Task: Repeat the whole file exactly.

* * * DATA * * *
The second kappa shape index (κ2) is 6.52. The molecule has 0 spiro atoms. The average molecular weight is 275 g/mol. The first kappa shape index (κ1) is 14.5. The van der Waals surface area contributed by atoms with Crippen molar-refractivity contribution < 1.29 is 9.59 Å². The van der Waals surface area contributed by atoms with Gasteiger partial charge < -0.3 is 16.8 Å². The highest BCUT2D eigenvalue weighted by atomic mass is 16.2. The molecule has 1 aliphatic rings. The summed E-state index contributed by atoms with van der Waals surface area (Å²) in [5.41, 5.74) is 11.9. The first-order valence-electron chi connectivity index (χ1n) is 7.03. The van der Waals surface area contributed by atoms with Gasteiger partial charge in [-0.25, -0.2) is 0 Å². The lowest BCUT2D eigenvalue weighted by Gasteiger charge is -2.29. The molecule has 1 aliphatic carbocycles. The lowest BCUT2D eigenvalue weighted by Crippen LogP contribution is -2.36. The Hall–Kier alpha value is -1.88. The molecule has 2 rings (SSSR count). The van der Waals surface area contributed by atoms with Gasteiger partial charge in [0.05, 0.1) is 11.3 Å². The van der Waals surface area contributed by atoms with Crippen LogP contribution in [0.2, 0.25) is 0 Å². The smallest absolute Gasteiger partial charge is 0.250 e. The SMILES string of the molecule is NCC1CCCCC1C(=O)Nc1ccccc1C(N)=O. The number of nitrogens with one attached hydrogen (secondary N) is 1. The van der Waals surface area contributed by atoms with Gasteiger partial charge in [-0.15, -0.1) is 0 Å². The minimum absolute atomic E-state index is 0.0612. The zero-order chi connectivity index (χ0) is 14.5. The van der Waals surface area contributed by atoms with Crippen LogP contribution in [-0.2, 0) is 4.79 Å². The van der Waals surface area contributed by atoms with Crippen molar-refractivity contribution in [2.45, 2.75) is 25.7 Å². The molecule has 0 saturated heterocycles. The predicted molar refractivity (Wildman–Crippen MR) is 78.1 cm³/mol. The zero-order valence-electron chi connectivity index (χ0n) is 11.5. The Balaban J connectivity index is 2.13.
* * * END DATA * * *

The second kappa shape index (κ2) is 6.52. The molecule has 0 spiro atoms. The average molecular weight is 275 g/mol. The first kappa shape index (κ1) is 14.5. The van der Waals surface area contributed by atoms with Crippen molar-refractivity contribution < 1.29 is 9.59 Å². The van der Waals surface area contributed by atoms with Gasteiger partial charge < -0.3 is 16.8 Å². The highest BCUT2D eigenvalue weighted by atomic mass is 16.2. The molecule has 1 aliphatic rings. The summed E-state index contributed by atoms with van der Waals surface area (Å²) in [5.41, 5.74) is 11.9. The first-order valence-electron chi connectivity index (χ1n) is 7.03. The van der Waals surface area contributed by atoms with Gasteiger partial charge in [-0.25, -0.2) is 0 Å². The lowest BCUT2D eigenvalue weighted by Gasteiger charge is -2.29. The molecule has 1 aliphatic carbocycles. The lowest BCUT2D eigenvalue weighted by Crippen LogP contribution is -2.36. The Hall–Kier alpha value is -1.88. The molecule has 2 rings (SSSR count). The van der Waals surface area contributed by atoms with Gasteiger partial charge in [0.05, 0.1) is 11.3 Å². The van der Waals surface area contributed by atoms with Crippen LogP contribution in [0.2, 0.25) is 0 Å². The smallest absolute Gasteiger partial charge is 0.250 e. The SMILES string of the molecule is NCC1CCCCC1C(=O)Nc1ccccc1C(N)=O. The number of nitrogens with one attached hydrogen (secondary N) is 1. The van der Waals surface area contributed by atoms with Gasteiger partial charge in [-0.15, -0.1) is 0 Å². The minimum absolute atomic E-state index is 0.0612. The zero-order chi connectivity index (χ0) is 14.5. The van der Waals surface area contributed by atoms with Crippen LogP contribution in [-0.2, 0) is 4.79 Å². The van der Waals surface area contributed by atoms with Crippen molar-refractivity contribution in [2.45, 2.75) is 25.7 Å². The molecule has 0 saturated heterocycles. The predicted molar refractivity (Wildman–Crippen MR) is 78.1 cm³/mol. The zero-order valence-electron chi connectivity index (χ0n) is 11.5. The Balaban J connectivity index is 2.13.